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Group predicts robust real estate markets next year

OTTAWA -- The Canadian housing market is expected to stay strong in 2014, while sales of previously owned homes now look to come in slightly better than expected this year, according to the country's largest real estate association.

The Canadian Real Estate Association's 2013 sales projections, released Monday, have risen slightly across Ontario and the four western provinces. And the group says prices have been generally firmer than originally forecast.

"Most housing markets are well-balanced, including many large urban centres," said Gregory Klump, CREA's chief economist.

"Housing-price gains are always stronger in places where supply is tight relative to demand, such as we're seeing in Calgary and in parts of southern Ontario including the low-rise market in Toronto.

"Prospects for price appreciation will be limited in parts of Quebec and some areas in the Maritimes, where competition among sellers has increased."

Nationally, CREA is projecting 458,200 homes will be sold through its members this year -- eight-tenths of a per cent more than in 2012 and up from the September forecast of 449,900.

CREA also anticipates sales next year will be even stronger, coming in at 475,000 homes nationally, up from the previous 2014 forecast of 465,600.

It attributes the gain to a weak start to 2013, which it does not expect to be repeated in early 2014.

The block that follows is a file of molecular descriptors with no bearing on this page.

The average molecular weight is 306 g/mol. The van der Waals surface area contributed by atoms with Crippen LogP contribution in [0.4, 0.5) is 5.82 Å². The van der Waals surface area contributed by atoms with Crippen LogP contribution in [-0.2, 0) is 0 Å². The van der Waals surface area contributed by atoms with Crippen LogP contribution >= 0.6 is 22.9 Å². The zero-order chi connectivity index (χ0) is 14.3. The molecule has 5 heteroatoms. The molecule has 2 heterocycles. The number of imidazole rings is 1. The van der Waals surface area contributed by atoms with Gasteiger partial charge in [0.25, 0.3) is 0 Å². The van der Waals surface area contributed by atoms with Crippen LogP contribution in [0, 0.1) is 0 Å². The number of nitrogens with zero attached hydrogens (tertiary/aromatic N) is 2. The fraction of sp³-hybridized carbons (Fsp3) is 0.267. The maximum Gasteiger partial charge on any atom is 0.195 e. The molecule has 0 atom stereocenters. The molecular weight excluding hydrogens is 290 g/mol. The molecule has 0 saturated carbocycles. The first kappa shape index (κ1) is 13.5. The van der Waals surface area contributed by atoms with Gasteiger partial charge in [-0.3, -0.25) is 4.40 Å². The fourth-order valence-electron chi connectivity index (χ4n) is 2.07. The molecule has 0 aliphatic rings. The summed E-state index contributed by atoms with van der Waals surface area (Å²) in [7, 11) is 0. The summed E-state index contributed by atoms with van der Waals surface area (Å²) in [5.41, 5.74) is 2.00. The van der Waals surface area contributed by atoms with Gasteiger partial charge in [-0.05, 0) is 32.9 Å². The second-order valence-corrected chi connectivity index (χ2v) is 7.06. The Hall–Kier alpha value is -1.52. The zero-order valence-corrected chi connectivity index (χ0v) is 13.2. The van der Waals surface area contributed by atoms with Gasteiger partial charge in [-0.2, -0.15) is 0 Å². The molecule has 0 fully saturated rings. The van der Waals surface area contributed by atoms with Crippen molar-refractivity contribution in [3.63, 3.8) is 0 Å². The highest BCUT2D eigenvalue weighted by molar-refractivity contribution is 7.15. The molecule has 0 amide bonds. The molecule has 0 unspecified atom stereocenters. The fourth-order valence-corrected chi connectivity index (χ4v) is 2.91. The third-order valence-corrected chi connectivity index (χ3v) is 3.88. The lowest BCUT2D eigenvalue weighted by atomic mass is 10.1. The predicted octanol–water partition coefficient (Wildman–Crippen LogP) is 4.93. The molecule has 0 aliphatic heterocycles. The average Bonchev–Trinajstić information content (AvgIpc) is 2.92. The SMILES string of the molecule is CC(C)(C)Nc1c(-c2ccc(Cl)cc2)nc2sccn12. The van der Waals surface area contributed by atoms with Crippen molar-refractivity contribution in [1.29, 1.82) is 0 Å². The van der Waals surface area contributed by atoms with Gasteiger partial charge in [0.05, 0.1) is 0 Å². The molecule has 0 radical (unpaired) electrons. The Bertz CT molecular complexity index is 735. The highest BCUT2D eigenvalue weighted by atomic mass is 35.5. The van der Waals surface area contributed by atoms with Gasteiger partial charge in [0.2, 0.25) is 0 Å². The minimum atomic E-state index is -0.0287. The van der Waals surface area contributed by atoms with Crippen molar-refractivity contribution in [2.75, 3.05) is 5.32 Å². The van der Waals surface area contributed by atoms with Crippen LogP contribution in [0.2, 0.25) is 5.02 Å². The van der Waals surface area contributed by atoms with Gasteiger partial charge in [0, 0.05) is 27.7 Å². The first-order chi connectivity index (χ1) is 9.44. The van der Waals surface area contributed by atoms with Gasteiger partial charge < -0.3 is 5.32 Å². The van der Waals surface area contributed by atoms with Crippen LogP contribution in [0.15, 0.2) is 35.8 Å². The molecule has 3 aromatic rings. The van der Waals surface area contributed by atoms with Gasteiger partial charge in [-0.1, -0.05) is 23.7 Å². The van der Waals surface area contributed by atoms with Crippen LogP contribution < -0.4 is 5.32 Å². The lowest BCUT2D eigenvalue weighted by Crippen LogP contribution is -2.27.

The group projects the national average home price for 2013 will reach $382,200, a 5.2 per cent increase from last year. In the new year, it projected the national average price for 2014 will be $391,100, up 2.5 per cent from 2013.

Alberta is forecast to post the biggest rise in average price in 2014, with a 3.4 per cent gain. Increases in Saskatchewan, Manitoba and Newfoundland and Labrador are forecast to run ahead of overall inflation, with the average increase in Ontario running just below it.

CREA says November's home sales dipped slightly from October but were up substantially from the same month last year, when the industry was going through a soft patch attributed to Ottawa's decision to tighten rules for mortgage lenders and borrowers.

Home sales edged 0.1 per cent lower from October on a seasonally adjusted basis. Actual activity was 5.9 per cent above November 2012 levels.

The national average sale price was up 9.8 per cent year over year in November while the MLS Home Price Index, which CREA says is a better indicator, rose 4.1 per cent year over year in November.

-- The Canadian Press

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